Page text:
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The Gut Microbiota and Fermented Food: A Nutraceutical Influence on Alzheimer's Disease
Molecular Microbiology and Immunology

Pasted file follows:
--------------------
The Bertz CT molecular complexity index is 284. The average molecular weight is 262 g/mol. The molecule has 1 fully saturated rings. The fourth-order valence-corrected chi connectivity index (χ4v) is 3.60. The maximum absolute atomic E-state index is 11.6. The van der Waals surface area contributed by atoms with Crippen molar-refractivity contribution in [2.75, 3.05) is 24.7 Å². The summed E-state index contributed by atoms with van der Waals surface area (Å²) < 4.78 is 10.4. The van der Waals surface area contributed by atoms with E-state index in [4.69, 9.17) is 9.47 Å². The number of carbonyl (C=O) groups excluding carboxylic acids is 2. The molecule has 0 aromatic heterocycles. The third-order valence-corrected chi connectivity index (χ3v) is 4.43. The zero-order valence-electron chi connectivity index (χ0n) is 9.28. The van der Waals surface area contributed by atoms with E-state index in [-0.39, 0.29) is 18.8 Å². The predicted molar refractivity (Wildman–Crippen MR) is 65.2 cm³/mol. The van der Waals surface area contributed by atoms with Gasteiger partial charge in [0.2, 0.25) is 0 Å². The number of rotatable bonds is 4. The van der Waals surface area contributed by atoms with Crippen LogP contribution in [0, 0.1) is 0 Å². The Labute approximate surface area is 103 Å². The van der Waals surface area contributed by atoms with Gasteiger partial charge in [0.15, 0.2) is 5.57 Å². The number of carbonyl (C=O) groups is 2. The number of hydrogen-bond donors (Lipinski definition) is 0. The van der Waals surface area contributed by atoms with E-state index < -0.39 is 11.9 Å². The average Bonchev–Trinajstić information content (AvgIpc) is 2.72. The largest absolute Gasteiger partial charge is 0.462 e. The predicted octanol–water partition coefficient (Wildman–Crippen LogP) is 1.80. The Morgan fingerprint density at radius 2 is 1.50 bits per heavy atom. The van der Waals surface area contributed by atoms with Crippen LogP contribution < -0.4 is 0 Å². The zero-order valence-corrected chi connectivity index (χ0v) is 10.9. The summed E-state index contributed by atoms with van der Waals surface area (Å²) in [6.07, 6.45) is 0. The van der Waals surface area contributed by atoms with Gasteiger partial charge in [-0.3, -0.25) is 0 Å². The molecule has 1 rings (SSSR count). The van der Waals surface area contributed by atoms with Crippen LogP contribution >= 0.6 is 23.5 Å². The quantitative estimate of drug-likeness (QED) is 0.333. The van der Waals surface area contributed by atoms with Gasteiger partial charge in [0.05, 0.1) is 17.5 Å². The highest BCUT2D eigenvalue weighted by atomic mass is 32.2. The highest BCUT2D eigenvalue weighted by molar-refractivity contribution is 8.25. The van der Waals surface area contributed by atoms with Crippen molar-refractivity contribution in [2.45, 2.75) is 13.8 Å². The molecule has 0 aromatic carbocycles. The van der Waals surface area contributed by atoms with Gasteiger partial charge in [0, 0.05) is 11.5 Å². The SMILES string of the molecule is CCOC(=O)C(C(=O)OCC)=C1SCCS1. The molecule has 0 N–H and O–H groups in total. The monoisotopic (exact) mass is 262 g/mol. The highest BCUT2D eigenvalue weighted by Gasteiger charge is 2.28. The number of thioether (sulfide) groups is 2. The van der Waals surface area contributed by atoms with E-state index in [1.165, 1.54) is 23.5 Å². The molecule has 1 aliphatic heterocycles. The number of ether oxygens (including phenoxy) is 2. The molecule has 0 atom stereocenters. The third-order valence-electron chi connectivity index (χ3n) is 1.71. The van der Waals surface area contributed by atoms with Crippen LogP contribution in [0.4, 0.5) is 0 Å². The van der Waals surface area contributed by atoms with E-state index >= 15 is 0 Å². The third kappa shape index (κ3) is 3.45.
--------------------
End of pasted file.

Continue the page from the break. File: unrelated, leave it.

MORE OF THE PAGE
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Alzheimer's disease (AD) is a neurodegenerative disease responsible for most cases of dementia in elderly people. The exact cause of AD is unknown. Many physiological dysfunctions can be related to AD including neuronal decay in the brain, gut dysbiosis, and impaired hormone and oxidation pathways. Of particular interest is the gut dysbiosis experienced by people with AD. People with AD have a decreased abundance of Firmicutes and Actinobacteria, and increased abundance of Bacteroidetes compared to people without AD. On a genus level Bifidobacterium (Acinetobacter) is decreased. Bifidobacterium are commonly found in fermented foods such as natto, kefir, kombucha, sauerkraut, and tempeh. Foods fermented with Bifidobacterium tend to also be populated with lactic acid bacteria (Lactobacillus, Lactococcus, and Leuconostoc). Fermented food has additional benefits beyond being simple probiotics. In addition to their probiotic effects, when consumed for long periods of time, fermented foods possess enzymatic, anti-inflammatory, and antioxidant activities that have been shown to remedy the neurological effects of AD. Since some fermented foods (natto, kimchi, tempeh, etc.) have been shown to be probiotic, they could have similar effects.